Michelangelo Caravaggio Self Portrait. Image from Wikimedia Commons
Should we separate artworks from the artists who made them and ignore the artists' ethics, even though they might have been sexist or racist or abusive people in their private life?
It is an interesting question, which has been widely debated from different perspectives. What triggered it for me was Naomi Campbell posting on Instagram a video clip of her music video with Michael Jackson, directed by Herb Ritts, with the caption "We miss you #legend". Miss Campbell has been careful to never comment on Jackson's alleged paedophilia. She never severed her friendship, on the contrary. As far as she is concerned, the making and screening of Leaving Neverland, the explosive documentary which details the sexual abuse to which Jackson subjected the (then) children who worked closely with him, never even happened.
I do not personally think that Michael Jackson was a genius, nor a legend and I would barely regard his work as art, even though his music played a major part in defining the popular culture of the 1980s and early 1990s. Nor do I particularly care for Miss Campbell's opinions.
We have recently had a Naomi Campbell overload in the news and her philanthropy has been rammed down our throats. I shall gladly leave her to her commendable humanitarianism, I am not going to discuss her at all in this post, her actions have been, as I said, just a trigger. Another person who never believed in Jackson's paedophilia and strongly defended him is none other than Donald Trump, who also calls himself "an ardent philanthropist". Naomi Campbell is definitely in excellent company.
Oprah on Leaving NeverlandBut I am digressing. The idea that people should dissociate themselves from Jackson's music is intriguing. It is definitely not a straightforward matter. Again, I was never a great fan, so I can live with a radio/TV ban on his music - apparently in place in New Zealand, following the paedophilia allegations. I never owned one of Jackson's albums, I preferred other musicians. But what of it?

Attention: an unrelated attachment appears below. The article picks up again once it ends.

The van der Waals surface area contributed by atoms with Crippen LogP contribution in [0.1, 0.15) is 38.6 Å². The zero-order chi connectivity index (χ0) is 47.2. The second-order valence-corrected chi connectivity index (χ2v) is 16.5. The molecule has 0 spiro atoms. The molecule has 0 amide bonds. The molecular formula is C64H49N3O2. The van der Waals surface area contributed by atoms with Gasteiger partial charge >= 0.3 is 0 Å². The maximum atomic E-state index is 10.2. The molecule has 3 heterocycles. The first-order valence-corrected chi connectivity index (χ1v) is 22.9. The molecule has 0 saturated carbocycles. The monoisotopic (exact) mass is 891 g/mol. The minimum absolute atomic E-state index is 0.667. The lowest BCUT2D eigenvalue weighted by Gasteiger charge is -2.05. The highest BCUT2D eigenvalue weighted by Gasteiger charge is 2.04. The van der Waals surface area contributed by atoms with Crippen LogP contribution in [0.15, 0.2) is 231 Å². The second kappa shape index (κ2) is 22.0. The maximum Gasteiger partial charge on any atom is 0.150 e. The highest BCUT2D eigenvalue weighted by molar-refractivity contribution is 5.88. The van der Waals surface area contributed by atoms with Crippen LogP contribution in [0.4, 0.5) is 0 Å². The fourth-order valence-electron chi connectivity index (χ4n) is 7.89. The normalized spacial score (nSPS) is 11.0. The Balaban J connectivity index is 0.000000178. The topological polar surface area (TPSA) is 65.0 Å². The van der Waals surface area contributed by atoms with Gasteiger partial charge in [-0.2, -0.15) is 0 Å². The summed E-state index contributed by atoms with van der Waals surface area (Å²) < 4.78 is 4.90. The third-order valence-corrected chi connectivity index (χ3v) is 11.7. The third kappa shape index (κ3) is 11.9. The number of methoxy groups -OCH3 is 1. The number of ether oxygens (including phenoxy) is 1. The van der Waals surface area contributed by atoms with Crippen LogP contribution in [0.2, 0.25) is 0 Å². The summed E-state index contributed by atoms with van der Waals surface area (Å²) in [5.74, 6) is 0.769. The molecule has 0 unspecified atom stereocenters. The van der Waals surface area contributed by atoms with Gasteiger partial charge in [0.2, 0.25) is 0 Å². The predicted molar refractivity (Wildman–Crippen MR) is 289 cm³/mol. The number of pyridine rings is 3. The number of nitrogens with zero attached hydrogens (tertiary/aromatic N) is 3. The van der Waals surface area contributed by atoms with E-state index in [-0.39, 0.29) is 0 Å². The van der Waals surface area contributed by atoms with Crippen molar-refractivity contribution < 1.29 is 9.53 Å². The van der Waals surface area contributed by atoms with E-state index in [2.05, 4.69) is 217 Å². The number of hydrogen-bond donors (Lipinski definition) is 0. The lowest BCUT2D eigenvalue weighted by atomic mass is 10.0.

Let's look at other instances. Woody Allen, for example. It was never proven, but there were allegations of sexual abuse in connection with one of his adopted daughters. I confess I like his films, even though when I now think of him, the idea of his abuse puts me off. Roman Polanski too was involved in a 'relationship' with a barely teen girl, legally only a child. In his case, the fact that his wife was butchered by the Manson family is often seen as warranting leniency for his 'unorthodox behaviour'. For me that's no excuse, sex with a minor, regardless of issues of consent, is still a crime. A responsible adult should know better than engaging in sexual behaviour with any child.
Anti-semitism seemed to have been an indulgence of many 20th century artists, from Wagner to T.S. Eliot. Picasso was violent to women; going further back in time, Caravaggio was a murderer. The list goes on. How should we regard the work of these artists?
The view that art is separate from and above the people who make it is but a way of regarding art as disconnected from its context. Also, the idea that the artist is a 'genius', hence above reproach, is open to question. I do not buy it, the personal circumstances of the artist become relevant because an individual is still connected to his/her social environment.
Artemisia Gentileschi. Susanna and the Elders Image from Wikimedia Commons
Why then, at the other end of the spectrum, are we so willing to dissociate mostly male artists with the violence of their actions and their crimes? Can we really say that Wagner's music does not have a note of anti-semitism in it? Perhaps not his 'pure music' but his operas, well, they do.
I cannot be prescriptive. At the end of the day, it is also, very much so, a matter of personal choice. Banning art is not desirable. But I would spend some time learning about who made a particular work and then decide whether I can live with their sins or not.